Acupuncture seeks to rebalance the energy pathways of the body – and it is a very logical system – but it works in seemingly mysterious ways!
People often wonder why acupuncture treatment is not solely focused on the area of pain or dysfunction: Why are you needling my foot when I have a sore shoulder?
The reason is that what resolves a sore shoulder in one person may not have any effect in the next person.
Why? Because our acupuncture treatments work on the CAUSE of the problem, and what causes shoulder pain in one person is not always the same as another. This is why acupuncture can be such a powerful tool for healing, especially with complex or difficult to treat conditions. We don’t just look at symptoms; we look at why they are happening in the first place.
How We Treat
Any kind of effective and lasting treatment depends upon an accurate assessment of the underlying cause of the condition, called the “Root Treatment”. A strong focus needs to be put on this and it is the most important part of the acupuncture treatment.
Treating the symptoms or presenting complaint is called the “Branch Treatment” and is only performed after the Root Treatment has been completed.
So what are some of the underlying factors from an acupuncture point of view that could drive shoulder pain?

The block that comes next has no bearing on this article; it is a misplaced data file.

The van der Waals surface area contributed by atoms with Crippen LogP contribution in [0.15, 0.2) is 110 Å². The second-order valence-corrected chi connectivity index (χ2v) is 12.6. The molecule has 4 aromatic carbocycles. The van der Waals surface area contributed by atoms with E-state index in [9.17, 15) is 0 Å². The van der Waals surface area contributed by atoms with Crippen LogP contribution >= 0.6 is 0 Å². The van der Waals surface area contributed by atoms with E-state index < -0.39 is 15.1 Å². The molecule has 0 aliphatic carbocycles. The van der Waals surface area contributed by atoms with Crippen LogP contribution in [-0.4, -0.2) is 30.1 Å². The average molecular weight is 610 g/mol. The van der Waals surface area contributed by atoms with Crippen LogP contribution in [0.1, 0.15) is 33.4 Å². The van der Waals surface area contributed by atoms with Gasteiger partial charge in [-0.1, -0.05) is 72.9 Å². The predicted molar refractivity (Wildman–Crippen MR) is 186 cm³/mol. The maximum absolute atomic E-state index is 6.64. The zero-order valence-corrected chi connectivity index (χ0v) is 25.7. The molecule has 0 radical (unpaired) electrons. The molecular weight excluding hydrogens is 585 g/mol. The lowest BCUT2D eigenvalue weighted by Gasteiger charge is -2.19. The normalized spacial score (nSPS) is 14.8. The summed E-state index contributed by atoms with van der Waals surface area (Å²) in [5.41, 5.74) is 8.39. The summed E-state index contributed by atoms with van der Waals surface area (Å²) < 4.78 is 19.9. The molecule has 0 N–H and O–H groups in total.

- Trauma – physical or emotional
- Blood stagnation – an acupuncture term for impaired circulation in the body
- Structural imbalance – local, or distal, to the shoulder joint
- Lack of qi (energy) generally
By assessing your structure, your pulse, your abdomen and the effects of putting pressure on various acupuncture points, your practitioner will be able to work out what is holding your body up and keeping you in pain. Treatment then focuses primarily on removing the road-block (the Root Treatment) and secondarily on the symptoms (the Branch Treatment).
You will be able to experience this for yourself within the treatment. Your practitioner will be able to explain the road block to you and you will be able to feel the immediate effect of treatment.
I hope that this article goes some way to explaining why we do the things we do!
by Rachel Steward, Acupuncturist.